Toph (n.) kind of sandstone.
Trio (n.) The secondary, or episodical, movement of a minuet or scherzo, as in a sonata or symphony, or of a march, or of various dance forms; -- not limited to three parts or instruments.
Tube (n.) One of the siphons of a bivalve mollusk.
Turn (v. t.) To change the form, quality, aspect, or effect of; to alter; to metamorphose; to convert; to transform; -- often with to or into before the word denoting the effect or product of the change; as, to turn a worm into a winged insect; to turn green to blue; to turn prose into verse; to turn a Whig to a Tory, or a Hindu to a Christian; to turn good to evil, and the like.
Tusk (n.) One of the elongated incisor or canine teeth of the wild boar, elephant, etc.; hence, any long, protruding tooth.
Upas (n.) A tree (Antiaris toxicaria) of the Breadfruit family, common in the forests of Java and the neighboring islands. Its secretions are poisonous, and it has been fabulously reported that the atmosphere about it is deleterious. Called also bohun upas.
Urea (a.) A very soluble crysta
lVain (n.) Vanity; emptiness; -- now used only in the phrase in vain.
Veil (n.) Something hung up, or spread out, to intercept the view, and hide an object; a cover; a curtain; esp., a screen, usually of gauze, crape, or similar diaphnous material, to hide or protect the face.
Vent (n.) The anal opening of certain invertebrates and fishes; also, the external cloacal opening of reptiles, birds, amphibians, and many fishes.
View (n.) Power of seeing, either physically or mentally; reach or range of sight; extent of prospect.
Walk (n.) A frequented track; habitual place of action; sphere; as, the walk of the historian.
Wave (v. i.) A vibration propagated from particle to particle through a body or elastic medium, as in the transmission of sound; an assemblage of vibrating molecules in all phases of a vibration, with no phase repeated; a wave of vibration; an undulation. See Undulation.
Weak (v. i.) Wanting physical strength.
Wend (v. t.) To direct; to betake; -- used chiefly in the phrase to wend one's way. Also used reflexively.
West (n.) The Westen hemisphere, or the New World so called, it having been discovered by sailing westward from Europe; the Occident.
Whit (n.) The smallest part or particle imaginable; a bit; a jot; an iota; -- generally used in an adverbial phrase in a negative sentence.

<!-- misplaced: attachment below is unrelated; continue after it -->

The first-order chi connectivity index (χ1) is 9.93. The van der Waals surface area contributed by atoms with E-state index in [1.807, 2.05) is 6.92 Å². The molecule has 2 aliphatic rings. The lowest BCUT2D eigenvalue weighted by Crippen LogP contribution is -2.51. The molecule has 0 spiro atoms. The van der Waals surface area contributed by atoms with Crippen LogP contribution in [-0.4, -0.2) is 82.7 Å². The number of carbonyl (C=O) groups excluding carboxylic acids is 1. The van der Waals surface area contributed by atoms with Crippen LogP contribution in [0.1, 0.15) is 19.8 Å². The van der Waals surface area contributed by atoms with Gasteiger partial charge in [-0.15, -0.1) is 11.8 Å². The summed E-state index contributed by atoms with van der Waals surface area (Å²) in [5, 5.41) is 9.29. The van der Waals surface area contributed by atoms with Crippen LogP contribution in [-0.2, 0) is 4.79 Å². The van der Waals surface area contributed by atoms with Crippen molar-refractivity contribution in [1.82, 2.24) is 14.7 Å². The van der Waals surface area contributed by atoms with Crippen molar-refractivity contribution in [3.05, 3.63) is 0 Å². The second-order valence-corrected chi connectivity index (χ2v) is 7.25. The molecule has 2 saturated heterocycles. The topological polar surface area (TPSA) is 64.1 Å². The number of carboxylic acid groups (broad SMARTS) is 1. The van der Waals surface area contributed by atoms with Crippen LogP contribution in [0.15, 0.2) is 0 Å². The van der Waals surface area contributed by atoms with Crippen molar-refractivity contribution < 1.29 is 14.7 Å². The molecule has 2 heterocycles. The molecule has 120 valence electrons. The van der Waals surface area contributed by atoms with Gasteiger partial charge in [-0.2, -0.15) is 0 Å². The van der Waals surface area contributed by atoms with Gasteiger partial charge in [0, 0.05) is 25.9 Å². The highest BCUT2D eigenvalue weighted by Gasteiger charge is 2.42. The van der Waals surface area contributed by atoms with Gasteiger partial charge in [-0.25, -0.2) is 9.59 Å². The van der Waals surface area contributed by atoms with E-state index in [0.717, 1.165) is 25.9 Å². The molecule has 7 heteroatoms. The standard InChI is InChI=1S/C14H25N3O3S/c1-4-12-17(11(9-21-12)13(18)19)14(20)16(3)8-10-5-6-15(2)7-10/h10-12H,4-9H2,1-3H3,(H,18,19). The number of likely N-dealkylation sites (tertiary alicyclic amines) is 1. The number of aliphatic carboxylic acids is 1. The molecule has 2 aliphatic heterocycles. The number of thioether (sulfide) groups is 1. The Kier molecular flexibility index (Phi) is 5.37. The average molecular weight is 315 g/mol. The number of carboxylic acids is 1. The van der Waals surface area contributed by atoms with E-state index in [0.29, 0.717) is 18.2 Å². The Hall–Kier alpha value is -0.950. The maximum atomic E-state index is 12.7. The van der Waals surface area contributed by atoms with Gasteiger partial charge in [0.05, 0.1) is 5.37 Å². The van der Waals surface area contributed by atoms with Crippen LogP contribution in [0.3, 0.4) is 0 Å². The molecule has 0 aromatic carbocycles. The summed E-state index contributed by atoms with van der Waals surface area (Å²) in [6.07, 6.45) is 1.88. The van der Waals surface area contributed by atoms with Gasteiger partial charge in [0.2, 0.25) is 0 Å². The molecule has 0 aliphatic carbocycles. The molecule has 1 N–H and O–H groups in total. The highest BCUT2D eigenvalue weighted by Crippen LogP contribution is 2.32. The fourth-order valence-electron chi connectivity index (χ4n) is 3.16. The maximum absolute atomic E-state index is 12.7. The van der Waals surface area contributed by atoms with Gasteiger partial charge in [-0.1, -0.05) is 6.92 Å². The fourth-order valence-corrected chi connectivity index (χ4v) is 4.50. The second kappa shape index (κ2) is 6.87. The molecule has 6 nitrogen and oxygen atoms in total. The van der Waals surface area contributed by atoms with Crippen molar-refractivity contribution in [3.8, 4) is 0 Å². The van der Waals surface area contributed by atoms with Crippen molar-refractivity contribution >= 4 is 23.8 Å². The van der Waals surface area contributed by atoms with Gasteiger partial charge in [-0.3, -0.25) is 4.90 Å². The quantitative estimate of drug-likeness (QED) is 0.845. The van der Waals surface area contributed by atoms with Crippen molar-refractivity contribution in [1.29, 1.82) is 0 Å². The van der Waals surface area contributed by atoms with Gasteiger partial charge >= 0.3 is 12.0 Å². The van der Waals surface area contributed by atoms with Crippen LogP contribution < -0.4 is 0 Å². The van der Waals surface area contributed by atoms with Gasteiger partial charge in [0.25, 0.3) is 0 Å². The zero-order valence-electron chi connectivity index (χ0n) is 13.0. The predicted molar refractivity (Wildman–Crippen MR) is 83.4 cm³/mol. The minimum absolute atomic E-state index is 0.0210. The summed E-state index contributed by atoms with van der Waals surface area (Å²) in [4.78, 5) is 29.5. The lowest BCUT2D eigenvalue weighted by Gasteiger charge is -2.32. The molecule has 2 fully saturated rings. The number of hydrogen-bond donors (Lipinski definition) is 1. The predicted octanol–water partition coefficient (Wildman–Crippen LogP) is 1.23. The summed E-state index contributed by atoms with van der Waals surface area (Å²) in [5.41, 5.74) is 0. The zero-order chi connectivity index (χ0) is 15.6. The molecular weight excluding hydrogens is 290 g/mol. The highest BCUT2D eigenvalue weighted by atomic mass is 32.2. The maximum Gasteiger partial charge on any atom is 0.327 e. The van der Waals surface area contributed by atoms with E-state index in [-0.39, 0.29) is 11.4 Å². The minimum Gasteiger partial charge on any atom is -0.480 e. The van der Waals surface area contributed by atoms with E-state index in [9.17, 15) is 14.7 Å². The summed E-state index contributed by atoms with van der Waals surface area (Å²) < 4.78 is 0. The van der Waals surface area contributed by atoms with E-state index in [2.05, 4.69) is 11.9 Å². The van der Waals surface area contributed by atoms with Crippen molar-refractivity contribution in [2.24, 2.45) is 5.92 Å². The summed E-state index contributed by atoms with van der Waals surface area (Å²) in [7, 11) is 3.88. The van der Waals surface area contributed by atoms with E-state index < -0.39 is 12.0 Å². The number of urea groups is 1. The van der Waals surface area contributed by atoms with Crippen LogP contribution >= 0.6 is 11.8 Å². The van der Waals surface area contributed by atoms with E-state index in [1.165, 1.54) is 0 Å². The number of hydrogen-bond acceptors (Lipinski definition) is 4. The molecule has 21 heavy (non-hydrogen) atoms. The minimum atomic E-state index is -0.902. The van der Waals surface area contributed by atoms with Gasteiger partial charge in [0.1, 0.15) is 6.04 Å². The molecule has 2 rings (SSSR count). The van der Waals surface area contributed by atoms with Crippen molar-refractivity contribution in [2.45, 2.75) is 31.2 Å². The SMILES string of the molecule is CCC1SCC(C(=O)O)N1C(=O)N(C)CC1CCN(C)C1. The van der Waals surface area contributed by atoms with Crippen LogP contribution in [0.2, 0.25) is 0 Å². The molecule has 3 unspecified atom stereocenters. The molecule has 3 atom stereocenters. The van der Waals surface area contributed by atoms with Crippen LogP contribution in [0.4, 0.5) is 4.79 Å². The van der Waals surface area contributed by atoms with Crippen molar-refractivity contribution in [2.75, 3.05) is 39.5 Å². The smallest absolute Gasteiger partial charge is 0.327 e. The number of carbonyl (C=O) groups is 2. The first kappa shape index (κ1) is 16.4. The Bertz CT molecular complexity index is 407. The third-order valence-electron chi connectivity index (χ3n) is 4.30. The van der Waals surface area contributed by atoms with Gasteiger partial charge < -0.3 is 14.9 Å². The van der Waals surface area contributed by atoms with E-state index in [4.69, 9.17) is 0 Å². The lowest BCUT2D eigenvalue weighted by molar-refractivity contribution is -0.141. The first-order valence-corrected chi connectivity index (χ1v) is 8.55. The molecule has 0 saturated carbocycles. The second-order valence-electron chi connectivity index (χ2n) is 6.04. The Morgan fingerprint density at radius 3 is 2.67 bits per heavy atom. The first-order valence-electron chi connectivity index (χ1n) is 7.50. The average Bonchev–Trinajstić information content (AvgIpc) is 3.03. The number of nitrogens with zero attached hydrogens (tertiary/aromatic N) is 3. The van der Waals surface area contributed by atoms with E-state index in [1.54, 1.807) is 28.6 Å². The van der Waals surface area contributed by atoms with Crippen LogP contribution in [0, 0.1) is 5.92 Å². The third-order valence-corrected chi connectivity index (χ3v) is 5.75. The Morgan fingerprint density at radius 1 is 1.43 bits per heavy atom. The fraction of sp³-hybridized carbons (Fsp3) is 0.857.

Wide (superl.) Made, as a vowel, with a less tense, and more open and relaxed, condition of the mouth organs; -- opposed to primary as used by Mr. Bell, and to narrow as used by Mr. Sweet. The effect, as explained by Mr. Bell, is due to the relaxation or tension of the pharynx; as explained by Mr. Sweet and others, it is due to the action of the tongue. The wide of / (/ve) is / (/ll); of a (ate) is / (/nd), etc. See Guide to Pronunciation, / 13-15.
Wife (n.) A woman; an adult female; -- now used in literature only in certain compounds and phrases, as alewife, fishwife, goodwife, and the like.
Will (adv.) As an auxiliary, will is used to denote futurity dependent on the verb. Thus, in first person, "I will" denotes willingness, consent, promise; and when "will" is emphasized, it denotes determination or fixed purpose; as, I will go if you wish; I will go at all hazards. In the second and third persons, the idea of distinct volition, wish, or purpose is evanescent, and simple certainty is appropriately expressed; as, "You will go," or "He will go," describes a future event as a fact
Will (n.) To give or direct the disposal of by testament; to bequeath; to devise; as, to will one's estate to a child; also, to order or direct by testament; as, he willed that his nephew should have his watch.
Wire (n.) A telegraph wire or cable; hence, an electric telegraph; as, to send a message by wire.
Wire (v. t.) To send (a message) by telegraph.
Wire (v. i.) To send a telegraphic message.
Word (n.) A brief remark or observation; an expression; a phrase, clause, or short sentence.
Word (v. t.) To express in words; to phrase.
Work (n.) Exertion of strength or faculties; physical or intellectual effort directed to an end; industrial activity; toil; employment; sometimes, specifically, physically labor.
Yogi (n.) A follower of the yoga philosophy; an ascetic.
Zein (n.) A nitrogenous substance of the nature of gluten, obtained from the seeds of Indian corn (Zea) as a soft, yellowish, amorphous substance.
Zero (n.) A cipher; nothing; naught.
Zone (n.) The portion of the surface of a sphere included between two parallel planes; the portion of a surface of revolution included between two planes perpendicular to the axis.